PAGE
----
It seems this dry winter has been both a blessing and a curse for Contact Energy. It lost revenues because its dams couldn't generate power, but it won customers from those retailers who passed on this winter's more than doubling of wholesale prices.
While the company’s underlying profit fell 10 percent for the year to June 30, the provider reported it had won customers from retailers who depend on passing on wholesale power prices directly and who had to pass on a mid-winter spike because of low lake levels in South Island's hydro power schemes. Wholesale prices have more than doubled to $120 per megawatt hour through the winter.
In a press conference discussing the company’s annual profit result, chief executive Dennis Barnes said Contact Energy had signed up customers because of the rise in wholesale prices, which competitors such as Flick Electric base their retail prices on.
“In the last couple of months we have seen quite a number of Flick [Electric] customers switch," Barnes said.
“What the more recent stress conditions did do was identify to some customers what product they’d bought. Based on what you read on social media, not all customers understood that," he said.
“So they switched away because their bill had started to escalate during winter. Not everybody can manage that change in cash flow in their personal circumstances,” he said.
The majority of those who changed from wholesale retailers to Contact Energy switched to a two-year fixed price deal, he said.
“It’s a bit like running to the insurance company saying ‘your kitchen is on fire, can I have insurance please?’ So we switched most of those customers into Contact on longer, dated, fixed term prices.”
Contact Energy’s customer turnover or churn had fallen to 19.6 percent for the year to June 30, below the market average of 21.4 percent.
It increased overall customer numbers to 567,000 across electricity, natural gas and LPG for the year from 562,500 a year ago.
The increase comes after Contact switched from Flybuys to the AA Smartfuel rewards system earlier this year.
Flick Electric CEO Steve O'Connor said via email some customers had left Flick, but he expected many to return soon.
"We also noticed some of our customers that only been with us a short time and not yet banked big savings have also switched out for now," he said.
"The number of customers leaving is not significant from a long term perspective," he said.
O'Connor cited Electricity Authority figures showing Flick lost a net 286 customers in June, which he said was the first net negative number since Flick launched three years ago.
"Its odd that Contact would note this as the numbers are modest in comparison. They themselves had net switches of –484 (lost customers) in June and have had –8,537 net switches (lost customers) in the last 12 months," he said.
O'Connor said dry winters happened once every five years and rapidly rising lake inflows in recent weeks meant wholesale prices were falling and "so we’re expecting its business as usual from here."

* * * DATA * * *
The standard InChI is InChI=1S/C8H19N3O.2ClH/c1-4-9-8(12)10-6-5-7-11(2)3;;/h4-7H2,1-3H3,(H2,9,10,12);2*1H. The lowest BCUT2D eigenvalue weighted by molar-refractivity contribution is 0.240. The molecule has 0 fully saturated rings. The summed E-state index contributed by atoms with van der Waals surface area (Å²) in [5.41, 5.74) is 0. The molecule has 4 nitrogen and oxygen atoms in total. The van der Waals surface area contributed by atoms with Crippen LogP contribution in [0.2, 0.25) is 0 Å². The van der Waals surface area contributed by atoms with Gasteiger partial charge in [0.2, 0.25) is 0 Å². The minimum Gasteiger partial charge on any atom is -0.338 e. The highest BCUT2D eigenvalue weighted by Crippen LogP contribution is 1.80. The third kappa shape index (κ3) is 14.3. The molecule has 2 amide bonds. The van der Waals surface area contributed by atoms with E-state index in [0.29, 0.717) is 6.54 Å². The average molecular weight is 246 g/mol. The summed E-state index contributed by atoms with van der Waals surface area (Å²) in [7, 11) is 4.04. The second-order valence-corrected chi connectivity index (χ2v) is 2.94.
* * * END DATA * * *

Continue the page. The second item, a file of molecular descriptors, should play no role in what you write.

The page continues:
Meridian also sees moves
Meridian Energy spokesperson Polly Atkins said Meridian had also seen an increase in the number of customers coming back to them from wholesale retailers.
“Meridian has seen a significant increase in customers who are looking for stable pricing either joining or switching back to Meridian," Atkins said.
“This is relatively common, especially in the winter months as customers find it difficult to limit their electricity use when spot prices are high. Customers who switch to Meridian during this time are looking for the certainty that we can offer them through our fixed pricing plans,” she said.
Contact Energy reported a 10 percent loss in underlying profit to $141 million for the year ending June 30.
The loss was due to abnormally dry weather in the last financial quarter, which resulted in low water levels in the South Island’s Clutha River, which powers Contact’s two hydroelectric dams.
This, in turn, required Contact to operate gas plants to meet their winter load.
Contact’s net profit for the year to June 30 was $150m, up $216m on the previous year’s $66m loss, which was driven by one-off losses from the closure of their Otahuhu power station.
New dividend payout policy coming
The company’s final dividend was unchanged at 15 cents per share, representing a pay-out ratio of 132% of Contact’s underlying profit.
Barnes said the company would be moving to a new dividend payout policy with dividends based on 80 to 90 percent of free cash flow once net debt falls below 2.8 times EBITDAF. The previous policy was to pay out 100 percent of underlying earnings after tax.
In the next financial year, Contact would target an ordinary dividend of 32 cents per share, an increase of 23 percent on the current dividend. Contact said in a presentation that it would have paid out between 34 and 38 cents a share if it had applied the new more generous dividend policy over the last year.